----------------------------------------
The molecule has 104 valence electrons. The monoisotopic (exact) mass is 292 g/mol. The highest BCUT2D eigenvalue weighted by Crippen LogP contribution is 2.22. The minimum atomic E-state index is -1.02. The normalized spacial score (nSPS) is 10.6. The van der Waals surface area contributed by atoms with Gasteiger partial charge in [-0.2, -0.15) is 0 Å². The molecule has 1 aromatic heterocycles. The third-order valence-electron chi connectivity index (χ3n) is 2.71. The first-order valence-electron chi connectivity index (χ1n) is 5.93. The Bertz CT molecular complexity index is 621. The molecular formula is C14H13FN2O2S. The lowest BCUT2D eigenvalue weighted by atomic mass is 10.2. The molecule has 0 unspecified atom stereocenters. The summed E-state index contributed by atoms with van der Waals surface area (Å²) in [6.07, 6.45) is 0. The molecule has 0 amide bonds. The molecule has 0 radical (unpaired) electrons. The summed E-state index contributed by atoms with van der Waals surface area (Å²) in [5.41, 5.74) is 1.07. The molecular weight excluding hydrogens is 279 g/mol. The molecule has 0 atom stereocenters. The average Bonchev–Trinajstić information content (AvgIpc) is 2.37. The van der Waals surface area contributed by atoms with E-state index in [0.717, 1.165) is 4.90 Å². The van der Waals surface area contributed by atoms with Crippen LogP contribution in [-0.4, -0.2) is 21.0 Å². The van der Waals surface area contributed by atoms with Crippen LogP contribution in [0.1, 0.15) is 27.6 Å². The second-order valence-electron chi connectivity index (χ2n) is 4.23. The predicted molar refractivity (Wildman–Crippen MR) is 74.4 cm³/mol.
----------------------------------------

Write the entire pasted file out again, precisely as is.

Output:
The molecule has 104 valence electrons. The monoisotopic (exact) mass is 292 g/mol. The highest BCUT2D eigenvalue weighted by Crippen LogP contribution is 2.22. The minimum atomic E-state index is -1.02. The normalized spacial score (nSPS) is 10.6. The van der Waals surface area contributed by atoms with Gasteiger partial charge in [-0.2, -0.15) is 0 Å². The molecule has 1 aromatic heterocycles. The third-order valence-electron chi connectivity index (χ3n) is 2.71. The first-order valence-electron chi connectivity index (χ1n) is 5.93. The Bertz CT molecular complexity index is 621. The molecular formula is C14H13FN2O2S. The lowest BCUT2D eigenvalue weighted by atomic mass is 10.2. The molecule has 0 unspecified atom stereocenters. The summed E-state index contributed by atoms with van der Waals surface area (Å²) in [6.07, 6.45) is 0. The molecule has 0 amide bonds. The molecule has 0 radical (unpaired) electrons. The summed E-state index contributed by atoms with van der Waals surface area (Å²) in [5.41, 5.74) is 1.07. The molecular weight excluding hydrogens is 279 g/mol. The molecule has 0 atom stereocenters. The average Bonchev–Trinajstić information content (AvgIpc) is 2.37. The van der Waals surface area contributed by atoms with E-state index in [0.717, 1.165) is 4.90 Å². The van der Waals surface area contributed by atoms with Crippen LogP contribution in [-0.4, -0.2) is 21.0 Å². The van der Waals surface area contributed by atoms with Crippen LogP contribution in [0.1, 0.15) is 27.6 Å². The second-order valence-electron chi connectivity index (χ2n) is 4.23. The predicted molar refractivity (Wildman–Crippen MR) is 74.4 cm³/mol.